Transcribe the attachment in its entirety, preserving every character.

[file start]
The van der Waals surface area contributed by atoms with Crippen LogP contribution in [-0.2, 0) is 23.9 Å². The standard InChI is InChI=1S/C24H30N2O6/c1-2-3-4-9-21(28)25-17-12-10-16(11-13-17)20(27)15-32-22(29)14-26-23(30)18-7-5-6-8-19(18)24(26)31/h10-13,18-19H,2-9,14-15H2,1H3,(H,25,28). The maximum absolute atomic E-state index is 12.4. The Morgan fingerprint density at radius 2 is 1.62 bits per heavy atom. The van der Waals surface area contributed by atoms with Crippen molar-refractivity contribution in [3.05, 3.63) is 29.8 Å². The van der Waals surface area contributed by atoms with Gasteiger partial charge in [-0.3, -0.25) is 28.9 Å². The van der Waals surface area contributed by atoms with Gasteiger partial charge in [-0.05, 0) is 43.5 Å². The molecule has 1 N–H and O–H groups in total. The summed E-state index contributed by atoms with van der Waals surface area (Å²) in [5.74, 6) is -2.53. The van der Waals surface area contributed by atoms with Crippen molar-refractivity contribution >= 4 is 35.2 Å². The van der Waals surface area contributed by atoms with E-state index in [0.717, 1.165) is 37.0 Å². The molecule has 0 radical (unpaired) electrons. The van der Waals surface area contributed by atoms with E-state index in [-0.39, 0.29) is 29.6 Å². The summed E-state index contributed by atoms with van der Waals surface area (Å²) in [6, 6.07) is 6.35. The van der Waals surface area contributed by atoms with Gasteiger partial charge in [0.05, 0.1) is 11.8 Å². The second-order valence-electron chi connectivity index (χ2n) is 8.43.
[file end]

The van der Waals surface area contributed by atoms with Crippen LogP contribution in [-0.2, 0) is 23.9 Å². The standard InChI is InChI=1S/C24H30N2O6/c1-2-3-4-9-21(28)25-17-12-10-16(11-13-17)20(27)15-32-22(29)14-26-23(30)18-7-5-6-8-19(18)24(26)31/h10-13,18-19H,2-9,14-15H2,1H3,(H,25,28). The maximum absolute atomic E-state index is 12.4. The Morgan fingerprint density at radius 2 is 1.62 bits per heavy atom. The van der Waals surface area contributed by atoms with Crippen molar-refractivity contribution in [3.05, 3.63) is 29.8 Å². The van der Waals surface area contributed by atoms with Gasteiger partial charge in [-0.3, -0.25) is 28.9 Å². The van der Waals surface area contributed by atoms with Gasteiger partial charge in [-0.05, 0) is 43.5 Å². The molecule has 1 N–H and O–H groups in total. The summed E-state index contributed by atoms with van der Waals surface area (Å²) in [5.74, 6) is -2.53. The van der Waals surface area contributed by atoms with Crippen molar-refractivity contribution >= 4 is 35.2 Å². The van der Waals surface area contributed by atoms with E-state index in [0.717, 1.165) is 37.0 Å². The molecule has 0 radical (unpaired) electrons. The van der Waals surface area contributed by atoms with E-state index in [-0.39, 0.29) is 29.6 Å². The summed E-state index contributed by atoms with van der Waals surface area (Å²) in [6, 6.07) is 6.35. The van der Waals surface area contributed by atoms with Gasteiger partial charge in [0.05, 0.1) is 11.8 Å². The second-order valence-electron chi connectivity index (χ2n) is 8.43.